In 2016 Chris started Lion Punch Forge as a hobby after he, his brother, and father bought a coal fired blacksmith shop. Eventually learning to weld, do basic fabrication and light machine work to make his own replacement parts. Eventually Chris wanted to make his knives more intricate and started teaching himself goldsmithing and metal forming.

    Making jewelry allowed Chris to rediscover his love for geology. He quickly picked up lapidary arts such as faceting gemstones, slabbing and making cabochons. Most of the year Chris can be found treasure hunting for his own gemstone and lapidary rough.

    Now retired from 20 years of public safety, Chris is self employed running Lion Punch Forge Full-time. Chris’s experience as an instructor in Public Safety has transcended into the world of making. Making Youtube videos, Instagram posts and hanging out in Facebook groups Chris openly shares information and provides assistance to anyone who asks. When asked what he thinks is the most important aspect of a business is he will quickly answer, “people.”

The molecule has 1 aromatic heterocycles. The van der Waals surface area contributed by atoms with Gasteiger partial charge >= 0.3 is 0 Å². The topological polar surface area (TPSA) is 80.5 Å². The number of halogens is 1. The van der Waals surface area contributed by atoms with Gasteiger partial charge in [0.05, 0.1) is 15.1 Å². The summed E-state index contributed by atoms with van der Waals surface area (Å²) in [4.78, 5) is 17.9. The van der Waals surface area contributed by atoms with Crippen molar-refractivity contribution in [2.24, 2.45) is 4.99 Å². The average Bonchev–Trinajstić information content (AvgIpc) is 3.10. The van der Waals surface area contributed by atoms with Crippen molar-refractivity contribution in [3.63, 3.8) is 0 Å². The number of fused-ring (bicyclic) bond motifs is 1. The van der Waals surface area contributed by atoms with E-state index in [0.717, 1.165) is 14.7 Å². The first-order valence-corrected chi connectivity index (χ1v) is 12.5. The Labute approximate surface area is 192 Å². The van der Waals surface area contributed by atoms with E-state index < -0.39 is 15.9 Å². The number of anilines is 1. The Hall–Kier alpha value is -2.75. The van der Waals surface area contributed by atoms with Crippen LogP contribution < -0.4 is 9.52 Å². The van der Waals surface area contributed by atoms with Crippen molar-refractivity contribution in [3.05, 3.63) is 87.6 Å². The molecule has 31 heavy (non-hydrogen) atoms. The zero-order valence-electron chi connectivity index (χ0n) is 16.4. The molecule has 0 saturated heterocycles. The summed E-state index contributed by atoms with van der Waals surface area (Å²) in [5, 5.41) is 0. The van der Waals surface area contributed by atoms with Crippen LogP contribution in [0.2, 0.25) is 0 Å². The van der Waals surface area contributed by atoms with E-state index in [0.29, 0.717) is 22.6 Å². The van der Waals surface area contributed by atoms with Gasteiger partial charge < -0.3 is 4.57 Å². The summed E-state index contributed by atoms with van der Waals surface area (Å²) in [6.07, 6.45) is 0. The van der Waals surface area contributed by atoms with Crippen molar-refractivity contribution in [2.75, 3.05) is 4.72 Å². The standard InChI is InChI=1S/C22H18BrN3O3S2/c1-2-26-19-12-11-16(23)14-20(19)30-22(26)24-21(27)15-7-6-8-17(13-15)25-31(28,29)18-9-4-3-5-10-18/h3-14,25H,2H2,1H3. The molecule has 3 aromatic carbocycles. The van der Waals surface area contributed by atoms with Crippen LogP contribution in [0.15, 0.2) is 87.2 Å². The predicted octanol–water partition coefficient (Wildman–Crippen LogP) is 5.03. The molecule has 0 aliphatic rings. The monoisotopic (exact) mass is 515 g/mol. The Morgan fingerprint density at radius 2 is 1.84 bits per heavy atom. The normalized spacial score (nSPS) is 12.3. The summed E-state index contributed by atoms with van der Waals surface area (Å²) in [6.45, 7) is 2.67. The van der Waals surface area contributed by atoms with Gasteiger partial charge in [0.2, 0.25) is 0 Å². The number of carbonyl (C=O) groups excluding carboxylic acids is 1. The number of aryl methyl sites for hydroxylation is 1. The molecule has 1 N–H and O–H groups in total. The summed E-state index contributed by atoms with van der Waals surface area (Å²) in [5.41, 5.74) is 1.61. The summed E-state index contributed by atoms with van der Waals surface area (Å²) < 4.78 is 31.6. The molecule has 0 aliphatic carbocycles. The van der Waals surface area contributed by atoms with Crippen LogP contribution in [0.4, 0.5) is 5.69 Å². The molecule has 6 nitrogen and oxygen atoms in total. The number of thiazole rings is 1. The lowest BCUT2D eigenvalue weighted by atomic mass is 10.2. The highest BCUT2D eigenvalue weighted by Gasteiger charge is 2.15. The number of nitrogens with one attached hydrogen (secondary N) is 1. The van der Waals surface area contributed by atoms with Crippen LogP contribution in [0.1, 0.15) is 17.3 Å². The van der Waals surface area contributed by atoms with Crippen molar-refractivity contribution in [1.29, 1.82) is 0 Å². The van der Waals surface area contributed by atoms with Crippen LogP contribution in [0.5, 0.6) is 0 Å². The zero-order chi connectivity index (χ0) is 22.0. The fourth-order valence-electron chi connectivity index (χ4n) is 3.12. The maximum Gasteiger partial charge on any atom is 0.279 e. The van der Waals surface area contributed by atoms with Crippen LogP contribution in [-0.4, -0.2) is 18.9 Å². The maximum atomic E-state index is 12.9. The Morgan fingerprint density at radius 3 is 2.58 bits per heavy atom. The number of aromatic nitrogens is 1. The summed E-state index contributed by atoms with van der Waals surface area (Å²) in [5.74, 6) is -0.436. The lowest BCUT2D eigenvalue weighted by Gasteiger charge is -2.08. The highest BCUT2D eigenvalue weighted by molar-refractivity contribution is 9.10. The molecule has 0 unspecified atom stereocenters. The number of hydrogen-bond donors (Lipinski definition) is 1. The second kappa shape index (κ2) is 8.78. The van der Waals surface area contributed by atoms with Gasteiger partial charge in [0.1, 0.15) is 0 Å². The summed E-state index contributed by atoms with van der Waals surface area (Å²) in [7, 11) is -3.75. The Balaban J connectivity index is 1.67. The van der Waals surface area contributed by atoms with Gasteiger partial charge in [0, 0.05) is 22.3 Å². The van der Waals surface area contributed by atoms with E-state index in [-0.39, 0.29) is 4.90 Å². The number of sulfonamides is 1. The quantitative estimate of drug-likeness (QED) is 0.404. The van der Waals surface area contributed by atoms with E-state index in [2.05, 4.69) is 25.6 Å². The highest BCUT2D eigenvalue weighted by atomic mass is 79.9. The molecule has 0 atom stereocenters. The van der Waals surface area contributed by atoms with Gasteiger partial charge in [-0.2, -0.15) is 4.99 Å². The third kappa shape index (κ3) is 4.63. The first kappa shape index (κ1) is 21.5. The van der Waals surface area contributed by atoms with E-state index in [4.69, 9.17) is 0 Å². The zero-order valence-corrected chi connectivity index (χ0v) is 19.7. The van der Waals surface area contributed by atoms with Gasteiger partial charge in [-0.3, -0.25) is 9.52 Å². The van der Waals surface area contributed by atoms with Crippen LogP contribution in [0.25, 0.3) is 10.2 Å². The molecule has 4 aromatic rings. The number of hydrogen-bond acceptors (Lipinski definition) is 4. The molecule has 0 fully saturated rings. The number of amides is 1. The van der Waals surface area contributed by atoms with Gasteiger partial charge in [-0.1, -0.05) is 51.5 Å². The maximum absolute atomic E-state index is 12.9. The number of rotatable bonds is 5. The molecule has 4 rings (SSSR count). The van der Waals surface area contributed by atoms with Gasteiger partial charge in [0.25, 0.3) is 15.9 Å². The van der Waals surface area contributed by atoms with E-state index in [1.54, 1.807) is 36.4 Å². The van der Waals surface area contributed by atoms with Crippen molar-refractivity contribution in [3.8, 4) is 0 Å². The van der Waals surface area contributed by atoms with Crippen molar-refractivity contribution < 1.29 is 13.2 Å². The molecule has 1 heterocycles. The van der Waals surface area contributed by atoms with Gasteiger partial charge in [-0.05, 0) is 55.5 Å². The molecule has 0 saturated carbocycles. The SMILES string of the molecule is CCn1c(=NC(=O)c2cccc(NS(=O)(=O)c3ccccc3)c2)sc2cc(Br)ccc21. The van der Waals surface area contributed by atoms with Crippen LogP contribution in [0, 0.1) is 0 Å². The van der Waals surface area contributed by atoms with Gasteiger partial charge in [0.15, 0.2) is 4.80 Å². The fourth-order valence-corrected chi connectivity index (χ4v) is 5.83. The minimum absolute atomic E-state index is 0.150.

Chris is inspired by the metalsmith and maker communities and values he fundamental skills. Believing that it is through the mastery of basic skills that one achieves the level up. Chris take this into account when designing tools.

    While designing the Lion Punch Forge line of tools it’s important to him to evaluate the fundamentals, simplistic design and creates them with a unique bespoke and heirloom quality.

    His work can be seen on Instagram @lionpunchforge or on his website lionpunchforge.com/.

  • Michelle Lierre


    Michelle Lierre is a goldsmith and the filigree artist behind Lierreworks, specializing in handmade, one-of-a-kind, heirloom quality jewelry. Her mission is to learn the major filigree styles of the world, tell their stories, and pass on their traditions. She creates from her home in Mount Vernon, Washington, while small children are napping.

    You can learn more about her process on Instagram @lierreworks , and view or purchase her filigree work at www.lierreworks.com

  • Jan Smith


    Jan Smith is an artist that works primarily with metal and enamel. Her work evolves from an intimate connection to place and reflects the observations of the complexity of patterns, surfaces, and colours of her environment. Her work is imbued with a language of mark-making referencing the natural world and the marks create a language or code.